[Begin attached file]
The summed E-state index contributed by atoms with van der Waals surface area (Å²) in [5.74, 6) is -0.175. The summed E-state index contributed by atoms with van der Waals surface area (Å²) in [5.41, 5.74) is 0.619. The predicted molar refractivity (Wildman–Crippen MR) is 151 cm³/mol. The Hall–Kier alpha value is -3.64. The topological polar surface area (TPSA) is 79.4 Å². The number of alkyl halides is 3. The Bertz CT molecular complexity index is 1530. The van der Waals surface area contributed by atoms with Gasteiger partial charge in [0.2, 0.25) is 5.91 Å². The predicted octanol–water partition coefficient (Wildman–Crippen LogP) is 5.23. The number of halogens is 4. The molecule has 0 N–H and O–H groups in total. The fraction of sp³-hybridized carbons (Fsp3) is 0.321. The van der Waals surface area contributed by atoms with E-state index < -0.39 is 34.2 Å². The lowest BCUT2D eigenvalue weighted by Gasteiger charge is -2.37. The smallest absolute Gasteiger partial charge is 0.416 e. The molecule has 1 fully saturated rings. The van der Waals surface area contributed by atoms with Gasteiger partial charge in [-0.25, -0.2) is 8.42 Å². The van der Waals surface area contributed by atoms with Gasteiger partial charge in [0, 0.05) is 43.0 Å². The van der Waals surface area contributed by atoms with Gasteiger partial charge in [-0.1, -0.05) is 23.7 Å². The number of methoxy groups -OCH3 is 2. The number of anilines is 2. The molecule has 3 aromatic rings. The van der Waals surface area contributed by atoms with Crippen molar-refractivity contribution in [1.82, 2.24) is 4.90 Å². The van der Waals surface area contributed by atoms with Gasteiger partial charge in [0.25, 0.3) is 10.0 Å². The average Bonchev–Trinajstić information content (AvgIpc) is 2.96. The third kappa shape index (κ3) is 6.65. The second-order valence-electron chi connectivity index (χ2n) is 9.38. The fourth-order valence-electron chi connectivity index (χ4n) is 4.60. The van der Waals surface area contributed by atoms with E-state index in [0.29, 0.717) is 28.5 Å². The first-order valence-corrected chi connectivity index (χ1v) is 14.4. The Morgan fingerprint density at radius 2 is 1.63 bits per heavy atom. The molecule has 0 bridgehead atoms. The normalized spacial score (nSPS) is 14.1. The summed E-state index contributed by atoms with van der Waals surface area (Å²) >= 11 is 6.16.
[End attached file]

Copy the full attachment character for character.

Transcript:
The summed E-state index contributed by atoms with van der Waals surface area (Å²) in [5.74, 6) is -0.175. The summed E-state index contributed by atoms with van der Waals surface area (Å²) in [5.41, 5.74) is 0.619. The predicted molar refractivity (Wildman–Crippen MR) is 151 cm³/mol. The Hall–Kier alpha value is -3.64. The topological polar surface area (TPSA) is 79.4 Å². The number of alkyl halides is 3. The Bertz CT molecular complexity index is 1530. The van der Waals surface area contributed by atoms with Gasteiger partial charge in [0.2, 0.25) is 5.91 Å². The predicted octanol–water partition coefficient (Wildman–Crippen LogP) is 5.23. The number of halogens is 4. The molecule has 0 N–H and O–H groups in total. The fraction of sp³-hybridized carbons (Fsp3) is 0.321. The van der Waals surface area contributed by atoms with E-state index < -0.39 is 34.2 Å². The lowest BCUT2D eigenvalue weighted by Gasteiger charge is -2.37. The smallest absolute Gasteiger partial charge is 0.416 e. The molecule has 1 fully saturated rings. The van der Waals surface area contributed by atoms with Gasteiger partial charge in [-0.25, -0.2) is 8.42 Å². The van der Waals surface area contributed by atoms with Gasteiger partial charge in [0, 0.05) is 43.0 Å². The van der Waals surface area contributed by atoms with Gasteiger partial charge in [-0.1, -0.05) is 23.7 Å². The number of methoxy groups -OCH3 is 2. The number of anilines is 2. The molecule has 3 aromatic rings. The van der Waals surface area contributed by atoms with Crippen molar-refractivity contribution in [1.82, 2.24) is 4.90 Å². The van der Waals surface area contributed by atoms with Gasteiger partial charge in [0.25, 0.3) is 10.0 Å². The average Bonchev–Trinajstić information content (AvgIpc) is 2.96. The third kappa shape index (κ3) is 6.65. The second-order valence-electron chi connectivity index (χ2n) is 9.38. The fourth-order valence-electron chi connectivity index (χ4n) is 4.60. The van der Waals surface area contributed by atoms with E-state index in [0.29, 0.717) is 28.5 Å². The first-order valence-corrected chi connectivity index (χ1v) is 14.4. The Morgan fingerprint density at radius 2 is 1.63 bits per heavy atom. The molecule has 0 bridgehead atoms. The normalized spacial score (nSPS) is 14.1. The summed E-state index contributed by atoms with van der Waals surface area (Å²) >= 11 is 6.16.